8) Michael Janofsky, "For Ex-Student Protestor, a Pardon Without the Spotlight" (New York Times, Feb. 24)
Disgraceful as the pardons of Marc Rich, Pincus Green and the Hasidic swindlers may be, that the story has been trumpeted in mainstream media with far greater force than and sustained many times over that of the Supreme Court's nullification of the presidential election is an infinitely greater disgrace. Conspicuous by its absence, the purloined election is like the purloined letter: The fact and means of its erasure must be hidden in plain sight. Janofsky's piece on Bill Clinton's pardon of Howard Mechanic is a signal example of how it's done -- how one story is used to hide the other.
In 1970 Mechanic was given a five-year federal sentence for throwing a cherry bomb during an antiwar demonstration at Washington University in St. Louis -- an act he did not commit. He fled. After 28 years of hiding in plain sight in Phoenix as one Gary Robert Tredway, Mechanic was exposed and sent to prison. To little notice, as Clinton left office he granted Mechanic a pardon; nearly a month later, it becomes a story. "A path to freedom on the backs of ordinary citizens," announces the teaser box in the piece, the line matched in the second paragraph: "Mr. Mechanic walked a path to freedom on the backs of ordinary citizens, thousands of them." To "walk on the backs" of others is to exploit, traduce or oppress them -- who, one might wonder, are these thousands of ordinary Americans exploited, traduced or oppressed by Howard Mechanic? G.I.s in Vietnam in 1970, placed in even greater jeopardy by protesters undermining America's will to fight? Not exactly, as it turns out, seven paragraphs later: "Old friends in St. Louis and new ones in Arizona ... created a Web site to collect petition signatures -- nearly 3,000 at last count, said Bruce M. Rogers, a college classmate of Mr. Mechanic's -- and to urge supporters to contact elected officials." One would think such a fact would call for a characterization along the lines of "a path to freedom with the helping hands of ordinary citizens, thousands of them" -- but that would be to assume that the Times' treatment of the Mechanic story was about something other than keeping a very different story alive, until, presumably, Bill Clinton and Hillary Clinton take the place of Marc Rich, or Howard Mechanic, as fugitives from justice.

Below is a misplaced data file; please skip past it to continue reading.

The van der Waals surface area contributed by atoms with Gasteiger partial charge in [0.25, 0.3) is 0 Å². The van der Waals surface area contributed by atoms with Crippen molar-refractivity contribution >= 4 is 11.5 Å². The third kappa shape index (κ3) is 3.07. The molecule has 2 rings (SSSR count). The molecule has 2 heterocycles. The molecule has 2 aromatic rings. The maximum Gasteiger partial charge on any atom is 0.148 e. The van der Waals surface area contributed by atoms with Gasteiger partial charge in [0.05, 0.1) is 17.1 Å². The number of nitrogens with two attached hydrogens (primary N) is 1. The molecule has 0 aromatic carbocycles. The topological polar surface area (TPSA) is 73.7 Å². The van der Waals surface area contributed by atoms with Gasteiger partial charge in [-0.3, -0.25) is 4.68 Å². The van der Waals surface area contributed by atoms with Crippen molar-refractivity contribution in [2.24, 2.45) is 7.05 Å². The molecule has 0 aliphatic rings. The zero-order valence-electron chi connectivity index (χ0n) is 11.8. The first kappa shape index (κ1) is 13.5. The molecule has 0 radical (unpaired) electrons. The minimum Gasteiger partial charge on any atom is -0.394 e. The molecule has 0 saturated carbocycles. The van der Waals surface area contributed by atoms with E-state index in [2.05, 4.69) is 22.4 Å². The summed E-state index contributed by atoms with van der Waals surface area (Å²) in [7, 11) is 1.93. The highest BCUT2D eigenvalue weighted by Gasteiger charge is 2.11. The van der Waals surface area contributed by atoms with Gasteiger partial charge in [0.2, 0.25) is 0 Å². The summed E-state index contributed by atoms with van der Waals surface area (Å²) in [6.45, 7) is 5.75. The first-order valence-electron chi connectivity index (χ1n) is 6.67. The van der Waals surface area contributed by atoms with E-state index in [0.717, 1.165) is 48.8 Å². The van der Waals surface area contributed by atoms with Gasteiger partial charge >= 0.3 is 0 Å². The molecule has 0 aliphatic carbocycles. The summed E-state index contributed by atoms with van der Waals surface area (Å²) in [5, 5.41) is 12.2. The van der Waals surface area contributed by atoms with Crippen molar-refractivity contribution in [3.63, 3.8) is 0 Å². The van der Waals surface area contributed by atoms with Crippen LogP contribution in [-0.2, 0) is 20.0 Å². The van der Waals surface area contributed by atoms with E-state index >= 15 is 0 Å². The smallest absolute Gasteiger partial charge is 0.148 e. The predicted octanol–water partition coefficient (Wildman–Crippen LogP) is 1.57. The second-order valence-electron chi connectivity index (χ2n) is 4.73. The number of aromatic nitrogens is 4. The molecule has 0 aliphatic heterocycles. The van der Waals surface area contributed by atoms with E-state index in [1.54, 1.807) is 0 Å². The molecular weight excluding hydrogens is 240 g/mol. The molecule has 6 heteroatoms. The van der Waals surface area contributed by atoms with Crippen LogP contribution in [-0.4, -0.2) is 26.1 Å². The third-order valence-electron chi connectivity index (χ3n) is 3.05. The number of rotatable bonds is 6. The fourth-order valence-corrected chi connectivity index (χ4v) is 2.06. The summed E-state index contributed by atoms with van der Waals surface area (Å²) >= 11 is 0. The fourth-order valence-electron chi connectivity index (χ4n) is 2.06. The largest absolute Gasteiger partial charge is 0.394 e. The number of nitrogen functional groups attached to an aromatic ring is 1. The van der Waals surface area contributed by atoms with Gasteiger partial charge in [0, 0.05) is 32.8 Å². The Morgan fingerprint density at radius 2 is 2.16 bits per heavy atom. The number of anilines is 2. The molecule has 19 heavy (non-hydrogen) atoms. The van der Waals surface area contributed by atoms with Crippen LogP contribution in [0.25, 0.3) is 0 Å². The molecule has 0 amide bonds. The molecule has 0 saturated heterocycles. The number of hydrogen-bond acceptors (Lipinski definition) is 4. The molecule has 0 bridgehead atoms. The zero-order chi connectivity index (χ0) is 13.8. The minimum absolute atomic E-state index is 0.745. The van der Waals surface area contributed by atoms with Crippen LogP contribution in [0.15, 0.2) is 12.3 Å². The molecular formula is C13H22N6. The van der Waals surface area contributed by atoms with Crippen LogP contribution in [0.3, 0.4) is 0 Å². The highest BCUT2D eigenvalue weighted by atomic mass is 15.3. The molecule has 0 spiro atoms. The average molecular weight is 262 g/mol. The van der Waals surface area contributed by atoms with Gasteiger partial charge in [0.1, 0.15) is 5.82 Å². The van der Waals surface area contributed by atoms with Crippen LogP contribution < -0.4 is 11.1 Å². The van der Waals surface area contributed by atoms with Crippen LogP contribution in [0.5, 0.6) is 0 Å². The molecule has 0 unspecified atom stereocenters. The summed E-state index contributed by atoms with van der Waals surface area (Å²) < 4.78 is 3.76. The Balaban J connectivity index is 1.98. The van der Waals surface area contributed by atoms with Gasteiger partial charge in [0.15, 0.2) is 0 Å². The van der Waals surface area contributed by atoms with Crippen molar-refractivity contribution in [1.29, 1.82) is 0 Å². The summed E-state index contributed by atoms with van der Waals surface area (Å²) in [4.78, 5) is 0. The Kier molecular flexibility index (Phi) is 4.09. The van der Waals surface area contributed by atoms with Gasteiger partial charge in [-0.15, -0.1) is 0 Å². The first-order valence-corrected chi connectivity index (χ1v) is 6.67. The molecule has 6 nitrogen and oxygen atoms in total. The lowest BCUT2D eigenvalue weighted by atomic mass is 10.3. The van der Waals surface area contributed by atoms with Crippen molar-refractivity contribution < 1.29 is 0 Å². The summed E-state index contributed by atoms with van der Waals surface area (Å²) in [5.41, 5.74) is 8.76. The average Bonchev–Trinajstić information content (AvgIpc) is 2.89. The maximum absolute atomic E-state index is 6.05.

9/10) John Fahey, 1939-2001 (Feb. 22), and Jon Langford at Johnny Foley's (San Francisco, Feb. 22)
An acerbic man who suffered no fools, the experimental guitarist was his own equal as a writer. "It's great," he said of J.P. Nestor's 1927 recording of "Train on the Island." "But what is it?" Recalling Hank Williams' last concert in 1953 -- or, rather, making it up -- he caught what should have happened in "How Bluegrass Music Destroyed My Life," a book of fabulist autobiographical pieces he published last year: "First thing Williams did was curse and swear at us. 'Why dontcha all go home?' he yelled into the mike. 'I hate every damned one of ya.'" In Fahey's story it was just a setup for capturing a song: "At some point in the show he sang 'Alone and Forsaken' and while he did that many of us almost died of grief and fright."
Fahey calls it "the greatest song of despair ever written" and quotes the first line: "We met in the springtime." He makes you pause. "By the fifth word," he says, "you know it's all over."
It was by chance that Jon Langford of the Mekons, accompanied on Hawaiian guitar by Jon Rauhouse, closed a vibrant solo show with a harsh, syncopated version of "Alone and Forsaken." (The posthumously released 1949 original can be found on the recent Williams album "Alone With His Guitar," with cover art by Langford). Langford hadn't read Fahey's book; that song, that night, was chance. Sometimes the right time creates the right place.